The introduction of the EVO ICL lens (EVO) ushered in a new era for the ICL procedure. Now, it serves as a firstline option for patients with myopia and myopic astigmatism. Evidence has even shown the procedure to be an effective treatment for as low as -3.00 D of myopia.1 This article reviews proper patient selection and provides insight into what outcomes can be expected after EVO surgery.
PATIENT SELECTION AND EDUCATION
Patient selection. In my practice, we position EVO as a treatment offering in place of surface ablation procedures, although we still preform surface ablation where indicated. In the past, we might have offered the procedure only for those who were not good candidates for LASIK, such as those with troublesome corneas or high myopia (>-6.00 D). Now, however, we recommend EVO for a wider range of patients such as those with a stable refractive history and moderate myopia because the implant is removable by a doctor, setting the patient up for success in the future as the needs of their eyes may change. EVO is indicated for use in patients between 21 and 45 years of age with myopia or myopic astigmatism with spherical equivalent ranging from -3.00 to -20.00 D and cylinder from 1.00 to 4.00 D at the spectacle plane, and the internal anterior chamber depth (ACD) is at least 3.00 mm. EVO should not be used in patients with a true ACD of less than3.00 mm, an anterior chamber angle less than grade III, who are pregnant or nursing, are less than 21 years of age, who have moderate to severe glaucoma, or who do not meet the minimum endothelial cell density (ECD) in the directions for use.
EVO streamlines and enhances the patient experience, and therefore many patients become interested in the technology. We also prefer EVO for those with troublesome corneas and those at risk for keratoconus based on topography or epithelial mapping.
Introducing the procedure. Our email refractive consultation appointment reminders include a brief description of the services we offer with a hyperlink to our website. We encourage patients to review the EVO information on our website, most of which was provided by STAAR. The company provides excellent resources on the benefits and risks of surgery, including compelling testimonials from influencers such as Joe Jonas, of the Jonas Brothers band (click here).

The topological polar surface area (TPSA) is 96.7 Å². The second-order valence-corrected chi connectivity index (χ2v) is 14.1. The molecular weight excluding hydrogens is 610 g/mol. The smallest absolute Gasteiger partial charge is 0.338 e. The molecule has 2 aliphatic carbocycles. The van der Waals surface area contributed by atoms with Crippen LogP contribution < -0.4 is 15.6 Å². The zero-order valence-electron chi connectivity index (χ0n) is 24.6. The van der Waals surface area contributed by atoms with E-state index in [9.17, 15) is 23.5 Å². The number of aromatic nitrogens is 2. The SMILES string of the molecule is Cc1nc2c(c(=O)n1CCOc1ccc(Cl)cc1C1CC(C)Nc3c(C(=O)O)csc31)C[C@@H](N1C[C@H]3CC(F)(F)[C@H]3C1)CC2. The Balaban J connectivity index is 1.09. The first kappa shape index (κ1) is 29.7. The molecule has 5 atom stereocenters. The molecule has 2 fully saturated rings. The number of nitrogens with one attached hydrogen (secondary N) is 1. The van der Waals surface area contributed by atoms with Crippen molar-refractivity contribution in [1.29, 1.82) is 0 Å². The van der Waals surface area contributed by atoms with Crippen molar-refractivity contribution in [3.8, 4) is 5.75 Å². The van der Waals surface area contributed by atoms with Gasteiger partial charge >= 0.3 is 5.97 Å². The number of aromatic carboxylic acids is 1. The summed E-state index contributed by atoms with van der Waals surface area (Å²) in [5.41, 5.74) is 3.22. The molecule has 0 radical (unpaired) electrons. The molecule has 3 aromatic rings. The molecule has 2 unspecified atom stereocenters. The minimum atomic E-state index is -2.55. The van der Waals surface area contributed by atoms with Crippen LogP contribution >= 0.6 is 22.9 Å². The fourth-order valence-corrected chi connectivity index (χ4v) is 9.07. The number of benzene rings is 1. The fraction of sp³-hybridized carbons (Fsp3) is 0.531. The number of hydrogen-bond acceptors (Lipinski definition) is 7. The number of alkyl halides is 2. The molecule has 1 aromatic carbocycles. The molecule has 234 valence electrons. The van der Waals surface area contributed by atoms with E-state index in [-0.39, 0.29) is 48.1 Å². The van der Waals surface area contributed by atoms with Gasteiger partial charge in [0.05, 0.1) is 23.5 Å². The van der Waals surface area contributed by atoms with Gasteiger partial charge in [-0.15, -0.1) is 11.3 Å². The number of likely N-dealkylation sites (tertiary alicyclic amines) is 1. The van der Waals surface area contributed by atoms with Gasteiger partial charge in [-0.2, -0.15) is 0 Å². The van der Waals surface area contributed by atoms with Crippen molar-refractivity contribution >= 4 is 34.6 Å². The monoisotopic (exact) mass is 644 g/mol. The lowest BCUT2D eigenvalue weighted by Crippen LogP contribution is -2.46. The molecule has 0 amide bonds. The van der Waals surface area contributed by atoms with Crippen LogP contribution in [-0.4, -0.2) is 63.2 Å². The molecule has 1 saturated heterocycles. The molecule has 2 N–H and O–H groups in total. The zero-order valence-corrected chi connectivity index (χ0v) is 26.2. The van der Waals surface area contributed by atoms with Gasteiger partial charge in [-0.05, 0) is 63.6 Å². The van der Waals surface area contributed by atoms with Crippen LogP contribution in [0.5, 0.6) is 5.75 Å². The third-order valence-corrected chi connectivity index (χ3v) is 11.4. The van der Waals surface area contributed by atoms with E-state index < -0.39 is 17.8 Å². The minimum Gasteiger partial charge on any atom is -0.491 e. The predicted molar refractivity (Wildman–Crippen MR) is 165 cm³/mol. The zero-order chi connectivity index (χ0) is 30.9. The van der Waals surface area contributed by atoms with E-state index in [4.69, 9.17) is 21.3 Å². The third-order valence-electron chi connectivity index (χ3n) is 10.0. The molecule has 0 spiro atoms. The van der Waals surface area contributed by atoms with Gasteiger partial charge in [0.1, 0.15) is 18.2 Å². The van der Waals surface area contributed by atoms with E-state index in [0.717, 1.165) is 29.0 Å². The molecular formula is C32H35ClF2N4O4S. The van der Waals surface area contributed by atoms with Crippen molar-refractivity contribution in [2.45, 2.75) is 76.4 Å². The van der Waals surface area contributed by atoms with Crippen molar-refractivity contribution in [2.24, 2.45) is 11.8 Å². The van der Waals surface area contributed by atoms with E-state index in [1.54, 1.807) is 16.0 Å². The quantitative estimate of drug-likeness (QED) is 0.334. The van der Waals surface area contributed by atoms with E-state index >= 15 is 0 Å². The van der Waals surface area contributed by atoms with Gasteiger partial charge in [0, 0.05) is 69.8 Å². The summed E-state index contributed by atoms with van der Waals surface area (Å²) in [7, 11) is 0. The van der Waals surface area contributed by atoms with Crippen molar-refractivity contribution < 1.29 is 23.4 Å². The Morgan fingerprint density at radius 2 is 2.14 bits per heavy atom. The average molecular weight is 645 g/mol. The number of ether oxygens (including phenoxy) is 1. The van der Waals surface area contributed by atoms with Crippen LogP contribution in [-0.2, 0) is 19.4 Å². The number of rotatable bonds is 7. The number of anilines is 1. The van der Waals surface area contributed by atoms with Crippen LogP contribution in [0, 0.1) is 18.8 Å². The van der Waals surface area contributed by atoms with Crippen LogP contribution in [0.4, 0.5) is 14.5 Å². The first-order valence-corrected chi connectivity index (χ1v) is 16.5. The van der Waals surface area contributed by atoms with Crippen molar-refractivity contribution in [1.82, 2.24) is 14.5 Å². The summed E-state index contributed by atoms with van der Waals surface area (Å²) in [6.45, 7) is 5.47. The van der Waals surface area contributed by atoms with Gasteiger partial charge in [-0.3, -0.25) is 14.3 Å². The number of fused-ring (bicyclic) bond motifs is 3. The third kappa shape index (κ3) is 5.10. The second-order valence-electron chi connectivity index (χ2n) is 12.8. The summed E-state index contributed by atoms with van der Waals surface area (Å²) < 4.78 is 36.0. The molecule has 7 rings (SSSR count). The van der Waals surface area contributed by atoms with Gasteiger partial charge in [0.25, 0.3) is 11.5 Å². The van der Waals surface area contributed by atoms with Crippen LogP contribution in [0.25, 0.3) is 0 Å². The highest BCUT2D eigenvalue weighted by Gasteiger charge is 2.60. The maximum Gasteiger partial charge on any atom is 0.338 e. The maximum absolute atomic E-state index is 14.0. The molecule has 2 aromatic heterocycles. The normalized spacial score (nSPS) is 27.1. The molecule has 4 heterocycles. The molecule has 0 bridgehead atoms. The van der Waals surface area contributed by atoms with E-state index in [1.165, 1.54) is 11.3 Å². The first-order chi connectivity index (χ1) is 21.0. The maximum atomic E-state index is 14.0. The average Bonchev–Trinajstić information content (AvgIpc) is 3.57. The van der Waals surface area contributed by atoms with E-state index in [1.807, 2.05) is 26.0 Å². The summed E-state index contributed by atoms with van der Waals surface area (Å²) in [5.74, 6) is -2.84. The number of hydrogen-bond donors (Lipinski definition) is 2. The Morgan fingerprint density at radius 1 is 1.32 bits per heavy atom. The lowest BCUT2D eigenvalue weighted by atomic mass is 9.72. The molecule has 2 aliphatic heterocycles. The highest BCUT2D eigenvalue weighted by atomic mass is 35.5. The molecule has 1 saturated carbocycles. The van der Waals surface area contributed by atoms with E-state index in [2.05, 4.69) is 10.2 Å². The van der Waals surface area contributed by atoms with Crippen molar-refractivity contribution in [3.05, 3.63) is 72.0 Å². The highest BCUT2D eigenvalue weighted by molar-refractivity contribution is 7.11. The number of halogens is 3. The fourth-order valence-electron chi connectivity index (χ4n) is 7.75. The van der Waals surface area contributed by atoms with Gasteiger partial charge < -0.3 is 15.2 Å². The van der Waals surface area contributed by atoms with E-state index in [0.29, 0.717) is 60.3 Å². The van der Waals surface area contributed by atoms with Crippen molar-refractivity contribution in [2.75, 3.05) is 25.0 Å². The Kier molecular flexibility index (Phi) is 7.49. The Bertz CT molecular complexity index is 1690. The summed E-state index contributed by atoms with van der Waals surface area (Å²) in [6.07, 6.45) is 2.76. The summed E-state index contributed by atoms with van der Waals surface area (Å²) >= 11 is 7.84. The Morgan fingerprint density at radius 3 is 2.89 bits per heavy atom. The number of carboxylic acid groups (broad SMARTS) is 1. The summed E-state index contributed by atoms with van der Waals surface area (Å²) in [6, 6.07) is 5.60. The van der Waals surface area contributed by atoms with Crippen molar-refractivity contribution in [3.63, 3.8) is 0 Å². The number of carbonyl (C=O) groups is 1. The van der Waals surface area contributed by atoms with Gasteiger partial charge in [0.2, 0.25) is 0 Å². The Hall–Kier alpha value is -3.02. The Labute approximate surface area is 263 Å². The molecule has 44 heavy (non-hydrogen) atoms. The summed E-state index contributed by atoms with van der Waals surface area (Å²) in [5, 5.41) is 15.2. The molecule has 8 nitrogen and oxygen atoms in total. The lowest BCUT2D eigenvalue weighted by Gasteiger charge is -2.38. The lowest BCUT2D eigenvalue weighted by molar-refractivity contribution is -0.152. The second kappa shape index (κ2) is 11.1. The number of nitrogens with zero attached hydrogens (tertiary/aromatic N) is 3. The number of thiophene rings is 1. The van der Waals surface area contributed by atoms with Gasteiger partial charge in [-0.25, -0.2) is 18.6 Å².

Having EVO available in the United States is a game changer. It has made the conversations we have with our patients and our consultative process much simpler. Part of our advanced vision analysis is determining what’s the best fit for the patient in front of us. In the past when we talked about the multiple vision correction procedures that we offer, the discussion about ICL surgery was a little cumbersome because we had to explain the necessity for a preoperative peripheral iridotomy. Now with EVO, however, we explain that it takes about the same amount of time as LASIK but has numerous benefits unique to EVO, which is why this has become one of the most rapidly growing procedures that we offer. We tell them that it is removable by a doctor, allowing us to create vision for a lifetime and setting them up beautifully for the future. We also tell them several studies have demonstrated that postoperative vision is as good as or better than LASIK, which provides outstanding results.2 For all these reasons, our conversion rate has increased significantly since EVO became available.
I prefer to approach EVO surgery as a same-day bilateral procedure, which we currently perform in an ambulatory surgery center. I don’t check the postoperative vault in the first eye before operating on the second eye because the vault at that time can appear to be greater than it actually is due to the timing of the assessment. The second eye is treated as an entirely new procedure with a separate sterile setup and medications and instrumentation from different manufactured lots to reduce the risk of endophthalmitis, consistent with same-day bilateral IOL surgery protocols.